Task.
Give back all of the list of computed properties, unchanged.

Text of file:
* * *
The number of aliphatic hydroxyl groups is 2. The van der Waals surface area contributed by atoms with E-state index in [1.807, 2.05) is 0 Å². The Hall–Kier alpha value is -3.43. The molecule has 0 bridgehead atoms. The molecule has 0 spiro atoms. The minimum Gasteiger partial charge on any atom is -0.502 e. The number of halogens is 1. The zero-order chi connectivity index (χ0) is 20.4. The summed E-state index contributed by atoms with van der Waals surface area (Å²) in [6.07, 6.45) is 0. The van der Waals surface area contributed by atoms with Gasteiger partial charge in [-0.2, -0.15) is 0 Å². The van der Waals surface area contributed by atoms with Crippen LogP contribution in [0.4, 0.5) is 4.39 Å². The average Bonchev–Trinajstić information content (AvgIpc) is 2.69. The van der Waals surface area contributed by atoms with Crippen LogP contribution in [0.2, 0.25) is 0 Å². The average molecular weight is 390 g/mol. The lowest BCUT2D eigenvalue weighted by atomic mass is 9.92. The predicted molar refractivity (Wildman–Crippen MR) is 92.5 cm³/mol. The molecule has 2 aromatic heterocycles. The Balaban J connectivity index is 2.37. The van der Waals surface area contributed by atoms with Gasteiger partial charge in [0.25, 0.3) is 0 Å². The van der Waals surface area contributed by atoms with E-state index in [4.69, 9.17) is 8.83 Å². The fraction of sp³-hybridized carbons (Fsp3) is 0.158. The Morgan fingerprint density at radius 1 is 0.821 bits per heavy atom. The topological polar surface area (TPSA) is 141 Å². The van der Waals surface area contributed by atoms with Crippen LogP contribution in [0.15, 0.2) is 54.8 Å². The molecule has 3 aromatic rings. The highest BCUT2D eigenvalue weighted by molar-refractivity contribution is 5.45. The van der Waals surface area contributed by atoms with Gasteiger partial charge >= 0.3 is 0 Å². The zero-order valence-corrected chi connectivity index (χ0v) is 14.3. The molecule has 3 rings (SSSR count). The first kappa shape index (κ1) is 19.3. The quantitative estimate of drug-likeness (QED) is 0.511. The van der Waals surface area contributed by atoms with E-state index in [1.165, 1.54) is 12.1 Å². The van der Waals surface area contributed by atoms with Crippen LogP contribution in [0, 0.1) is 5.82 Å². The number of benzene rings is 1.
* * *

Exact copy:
The number of aliphatic hydroxyl groups is 2. The van der Waals surface area contributed by atoms with E-state index in [1.807, 2.05) is 0 Å². The Hall–Kier alpha value is -3.43. The molecule has 0 bridgehead atoms. The molecule has 0 spiro atoms. The minimum Gasteiger partial charge on any atom is -0.502 e. The number of halogens is 1. The zero-order chi connectivity index (χ0) is 20.4. The summed E-state index contributed by atoms with van der Waals surface area (Å²) in [6.07, 6.45) is 0. The van der Waals surface area contributed by atoms with Gasteiger partial charge in [-0.2, -0.15) is 0 Å². The van der Waals surface area contributed by atoms with Crippen LogP contribution in [0.4, 0.5) is 4.39 Å². The average Bonchev–Trinajstić information content (AvgIpc) is 2.69. The van der Waals surface area contributed by atoms with Crippen LogP contribution in [0.2, 0.25) is 0 Å². The average molecular weight is 390 g/mol. The lowest BCUT2D eigenvalue weighted by atomic mass is 9.92. The predicted molar refractivity (Wildman–Crippen MR) is 92.5 cm³/mol. The molecule has 2 aromatic heterocycles. The Balaban J connectivity index is 2.37. The van der Waals surface area contributed by atoms with Gasteiger partial charge in [0.25, 0.3) is 0 Å². The van der Waals surface area contributed by atoms with E-state index in [4.69, 9.17) is 8.83 Å². The fraction of sp³-hybridized carbons (Fsp3) is 0.158. The Morgan fingerprint density at radius 1 is 0.821 bits per heavy atom. The topological polar surface area (TPSA) is 141 Å². The van der Waals surface area contributed by atoms with Crippen LogP contribution in [0.15, 0.2) is 54.8 Å². The molecule has 3 aromatic rings. The highest BCUT2D eigenvalue weighted by molar-refractivity contribution is 5.45. The van der Waals surface area contributed by atoms with Gasteiger partial charge >= 0.3 is 0 Å². The zero-order valence-corrected chi connectivity index (χ0v) is 14.3. The molecule has 3 rings (SSSR count). The first kappa shape index (κ1) is 19.3. The quantitative estimate of drug-likeness (QED) is 0.511. The van der Waals surface area contributed by atoms with E-state index in [1.165, 1.54) is 12.1 Å². The van der Waals surface area contributed by atoms with Crippen LogP contribution in [0, 0.1) is 5.82 Å². The number of benzene rings is 1.